Let's review: the best potential outcome is that one of your buddies dies, and the worst outcome is that none of your buddies dies and you took one for the team. How do you win? Why do you play? It seems like you are just waiting for your time to go...so switch sides.

Consider this game from the perspective of the tiger. Instead of hoping to not die, you are chasing the herd, waiting for an opportunity to present itself. Hopefully, it is you that makes the strike, because there is something wonderful about leading the chase. But, if your buddy makes the strike and you just come and join him for some chow, that is not bad either. The only thing that sucks is if your whole crew fails to deliver. If you live in a tiger...I cannot remember the name...gaggle, you want to surround yourself with the most powerful buddies you can. You hope for their success while working aggressively to achieve success yourself. This seems like a fun game.

If you find yourself in a job where you are trying to position yourself against your co-workers so that you are not the one that gets fired, switch teams (or create a new team). Hunt for opportunities. Go for the kill but support your buddy and hope he succeeds as well.


Tuesday, February 2, 2010

Create your own innovation pipeline.

Many ideas. Fewer experiments. One big bet.

I know a lot of people who have a lot of great ideas...actually, a lot of ideas is probably more accurate. I am one of them. The problem is, that most people who have tons of ideas have no process for clearing their mind (and their mouth) of the less interesting ideas and putting more energy into the more interesting ideas. A solution to this problem is creating an innovation pipeline.

The first requirement for an effective innovation pipeline is tons and tons of input: new, random ideas. Random is important, because if you just have 100 different ideas about how to make a better mousetrap, you are not innovating, you are just engineering a better mousetrap.

The second requirement is to create some sort of fitness function that helps you evaluate the ideas and select the best (most fit) for experimentation. For example, you can score each idea for customer value, business value, ease of prototyping, and degree difference from the next best solution. The score is not as important as the process of critically evaluating your landslide of ideas and quickly sorting the potential winners from everything else.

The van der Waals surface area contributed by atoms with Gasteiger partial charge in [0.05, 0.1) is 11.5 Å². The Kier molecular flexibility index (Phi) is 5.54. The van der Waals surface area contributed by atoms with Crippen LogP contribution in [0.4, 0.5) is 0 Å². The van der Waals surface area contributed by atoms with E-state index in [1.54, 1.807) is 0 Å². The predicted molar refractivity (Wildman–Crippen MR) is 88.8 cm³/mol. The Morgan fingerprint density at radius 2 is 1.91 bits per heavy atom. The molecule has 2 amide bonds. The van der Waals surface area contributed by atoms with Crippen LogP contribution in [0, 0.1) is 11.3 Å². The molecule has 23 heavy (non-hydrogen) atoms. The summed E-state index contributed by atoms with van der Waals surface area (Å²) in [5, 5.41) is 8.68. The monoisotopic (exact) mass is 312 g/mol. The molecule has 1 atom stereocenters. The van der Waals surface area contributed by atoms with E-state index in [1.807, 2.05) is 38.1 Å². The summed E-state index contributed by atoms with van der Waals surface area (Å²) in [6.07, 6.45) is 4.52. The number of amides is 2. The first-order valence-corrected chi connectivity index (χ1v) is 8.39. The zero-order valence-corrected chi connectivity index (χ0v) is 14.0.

The third component is to create experiments for the best ideas. An experiment is a prototype plus a business model--you want to learn as quickly as possible whether you can build it and whether you can make money off what you built. As far as prototypes are concerned, a good prototype is one that approximates what the customer would use (e.g., not just screen shots/drawings). As far as business models, do not wait until your product is in the box to figure out how to try to sell it. Do it early so you can adapt your product to the demand when it is still small and flexible.

Now that you have your experiments up and running, you need another fitness function. What happens if you cannot adapt your product to make a customer say "that is awesome" as he is reaching for his wallet? Throw the experiment and the idea away before you have invested too much time--you are just dating your experiments, and the quicker you give up on lower quality ideas the better. Even if you could make a marginal idea float, it is better to put that same amount of energy into a better idea and make it fly. Knowing that failure is a very real possibility, you want to invest as little as possible in your experiments so that you do not end up in a personal "too big to fail" scenario: if you have mortgaged your house or invested the last five years of your life for your new venture, you may not be able to reasonably assess whether you should just push a little harder or walk away.

So do not wait before looking your little experiment in the eye and making the call. And have many other experiments, so you can get a sense of what a good experiment feels like. And have many other ideas so that you can kill an experiment with confidence knowing that there are other good candidates waiting in the pipeline.

Once you have an experiment that feels right, you are ready to do great things. It is time to stop with the hedging of many and put yourself behind your one big bet. The big bet will evolve over time, but you are probably stuck with it for five years if it actually succeeds. The odds are still that you will fail, but you now have a better chance of success. And, by the way, do not feel guilty about what you have done--you never kill an idea or an experiment. You will probably end up looking to some of these as you execute on your big bet if you determine that they might satisfy a customer need. So get started today: write down all of your ideas on a board and build the foundation of your innovation pipeline.

Happy innovating.